She added: “There’s a whole host of African-American women who have benefited greatly from Title IX. We’ve gotten college scholarships and college degrees; we’ve made Olympic teams. Track and field is an area where a large number of African-American women receive college scholarships.
“But in the grand scheme of things, Caucasian girls have benefited disproportionately well, especially suburban girls and wealthy Caucasian girls.”
According to a 2007 report by the United States Department of Education, among high school sophomores, white girls had a 51 percent participation rate in sports, compared with 40 percent for black girls. The percentages were lower for Asian/Pacific Islanders (34 percent) and Hispanics (32 percent).
The lack of access to sports at youth levels becomes manifest at the intercollegiate level, where African-American women are underrepresented in all but two sports: Division I basketball, where black women represent 50.6 percent of athletes, and indoor and outdoor track and field, where they represent 28.2 and 27.5 percent. They are all but missing in lacrosse (2.2 percent), swimming (2.0), soccer (5.3) and softball (8.2). They are an underrepresented rising presence in volleyball (11.6).
An unexpected consequence of Title IX is that since the legislation was passed in 1972, the percentage of female head coaches has decreased and the percentage of men coaching women’s teams has increased, especially in basketball and soccer. According to studies by Linda Jean Carpenter and R. Vivian Acosta, the percentage of women coaching women’s teams at the intercollegiate level fell to 44 percent in 2010 from 90 percent in 1972. But even here, African-American women have lost ground.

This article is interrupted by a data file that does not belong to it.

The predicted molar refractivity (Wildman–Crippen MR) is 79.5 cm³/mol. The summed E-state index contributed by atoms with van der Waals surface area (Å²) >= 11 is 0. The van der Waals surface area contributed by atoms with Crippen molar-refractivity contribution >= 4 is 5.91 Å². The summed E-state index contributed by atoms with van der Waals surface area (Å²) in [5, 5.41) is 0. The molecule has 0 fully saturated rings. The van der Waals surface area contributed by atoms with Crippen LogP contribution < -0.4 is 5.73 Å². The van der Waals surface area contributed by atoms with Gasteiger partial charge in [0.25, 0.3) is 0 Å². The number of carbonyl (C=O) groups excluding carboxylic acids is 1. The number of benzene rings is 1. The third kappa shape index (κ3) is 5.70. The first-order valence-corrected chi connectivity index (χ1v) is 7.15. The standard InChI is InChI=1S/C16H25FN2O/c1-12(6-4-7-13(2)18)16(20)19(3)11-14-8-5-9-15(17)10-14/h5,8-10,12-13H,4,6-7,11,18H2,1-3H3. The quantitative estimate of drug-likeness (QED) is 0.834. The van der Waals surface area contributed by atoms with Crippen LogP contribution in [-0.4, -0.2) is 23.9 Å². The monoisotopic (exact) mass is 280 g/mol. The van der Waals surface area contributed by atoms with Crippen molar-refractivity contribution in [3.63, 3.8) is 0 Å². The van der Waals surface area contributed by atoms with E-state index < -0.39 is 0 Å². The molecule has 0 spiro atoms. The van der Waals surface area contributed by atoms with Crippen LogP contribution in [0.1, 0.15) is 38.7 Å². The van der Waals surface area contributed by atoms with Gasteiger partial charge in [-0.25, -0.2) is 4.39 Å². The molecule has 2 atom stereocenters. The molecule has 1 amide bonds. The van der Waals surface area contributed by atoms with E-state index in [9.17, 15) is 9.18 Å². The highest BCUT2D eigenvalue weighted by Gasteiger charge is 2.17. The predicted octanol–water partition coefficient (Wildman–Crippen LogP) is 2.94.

According to the N.C.A.A.’s 2009-10 Student-Athlete Race/Ethnicity Report, white women held 166 of the 300 head coaching jobs in N.C.A.A. Division I women’s basketball; black women held 35 of them.
In 2012, 40 years after the passing of a law that focused merely on gender equity, women committed to equality and access for girls to a wider array of sports opportunities must finally confront the vexing issues of race, gender and class.
“Title IX is not the effective tool it has been made out to be for leveling the playing field for all girls,” Koller said. “There is unfinished business, but we’re not talking about it. Until you put it out there, you’re not going to have any real conversation about this.”
The conversation might very well open doors that have been closed for far too long.